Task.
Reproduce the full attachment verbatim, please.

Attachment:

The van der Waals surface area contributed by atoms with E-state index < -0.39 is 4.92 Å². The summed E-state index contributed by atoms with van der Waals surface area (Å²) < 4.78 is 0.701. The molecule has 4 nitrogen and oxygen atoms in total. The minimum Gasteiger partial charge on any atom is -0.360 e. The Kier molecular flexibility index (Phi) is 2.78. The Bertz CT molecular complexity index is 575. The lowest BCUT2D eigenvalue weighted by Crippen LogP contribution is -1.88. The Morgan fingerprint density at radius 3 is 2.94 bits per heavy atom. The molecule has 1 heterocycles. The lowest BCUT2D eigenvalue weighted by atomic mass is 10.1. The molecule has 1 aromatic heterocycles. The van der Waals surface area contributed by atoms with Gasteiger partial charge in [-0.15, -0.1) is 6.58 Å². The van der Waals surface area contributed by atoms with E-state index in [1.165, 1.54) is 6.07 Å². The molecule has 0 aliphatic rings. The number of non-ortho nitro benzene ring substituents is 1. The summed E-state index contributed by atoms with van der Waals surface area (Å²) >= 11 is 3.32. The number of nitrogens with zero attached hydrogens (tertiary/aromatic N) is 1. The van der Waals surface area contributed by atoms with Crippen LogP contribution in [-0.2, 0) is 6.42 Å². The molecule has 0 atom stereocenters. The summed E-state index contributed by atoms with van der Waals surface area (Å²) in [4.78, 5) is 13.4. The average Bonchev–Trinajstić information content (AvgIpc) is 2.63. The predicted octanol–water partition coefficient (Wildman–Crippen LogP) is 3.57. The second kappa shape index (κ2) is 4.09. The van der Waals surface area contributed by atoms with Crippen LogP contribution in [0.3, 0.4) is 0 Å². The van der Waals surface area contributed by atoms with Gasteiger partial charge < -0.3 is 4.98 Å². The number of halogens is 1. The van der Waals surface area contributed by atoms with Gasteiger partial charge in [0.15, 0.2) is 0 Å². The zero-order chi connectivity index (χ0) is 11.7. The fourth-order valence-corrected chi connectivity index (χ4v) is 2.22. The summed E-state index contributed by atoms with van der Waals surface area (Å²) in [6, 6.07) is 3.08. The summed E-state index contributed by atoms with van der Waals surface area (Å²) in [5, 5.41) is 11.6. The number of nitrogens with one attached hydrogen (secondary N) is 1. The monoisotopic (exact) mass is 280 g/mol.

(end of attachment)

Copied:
The van der Waals surface area contributed by atoms with E-state index < -0.39 is 4.92 Å². The summed E-state index contributed by atoms with van der Waals surface area (Å²) < 4.78 is 0.701. The molecule has 4 nitrogen and oxygen atoms in total. The minimum Gasteiger partial charge on any atom is -0.360 e. The Kier molecular flexibility index (Phi) is 2.78. The Bertz CT molecular complexity index is 575. The lowest BCUT2D eigenvalue weighted by Crippen LogP contribution is -1.88. The Morgan fingerprint density at radius 3 is 2.94 bits per heavy atom. The molecule has 1 heterocycles. The lowest BCUT2D eigenvalue weighted by atomic mass is 10.1. The molecule has 1 aromatic heterocycles. The van der Waals surface area contributed by atoms with Gasteiger partial charge in [-0.15, -0.1) is 6.58 Å². The van der Waals surface area contributed by atoms with E-state index in [1.165, 1.54) is 6.07 Å². The molecule has 0 aliphatic rings. The number of non-ortho nitro benzene ring substituents is 1. The summed E-state index contributed by atoms with van der Waals surface area (Å²) >= 11 is 3.32. The number of nitrogens with zero attached hydrogens (tertiary/aromatic N) is 1. The van der Waals surface area contributed by atoms with Crippen LogP contribution in [-0.2, 0) is 6.42 Å². The molecule has 0 atom stereocenters. The summed E-state index contributed by atoms with van der Waals surface area (Å²) in [4.78, 5) is 13.4. The average Bonchev–Trinajstić information content (AvgIpc) is 2.63. The predicted octanol–water partition coefficient (Wildman–Crippen LogP) is 3.57. The second kappa shape index (κ2) is 4.09. The van der Waals surface area contributed by atoms with Crippen LogP contribution in [0.3, 0.4) is 0 Å². The van der Waals surface area contributed by atoms with Gasteiger partial charge < -0.3 is 4.98 Å². The number of halogens is 1. The van der Waals surface area contributed by atoms with Gasteiger partial charge in [0.15, 0.2) is 0 Å². The zero-order chi connectivity index (χ0) is 11.7. The fourth-order valence-corrected chi connectivity index (χ4v) is 2.22. The summed E-state index contributed by atoms with van der Waals surface area (Å²) in [6, 6.07) is 3.08. The summed E-state index contributed by atoms with van der Waals surface area (Å²) in [5, 5.41) is 11.6. The number of nitrogens with one attached hydrogen (secondary N) is 1. The monoisotopic (exact) mass is 280 g/mol.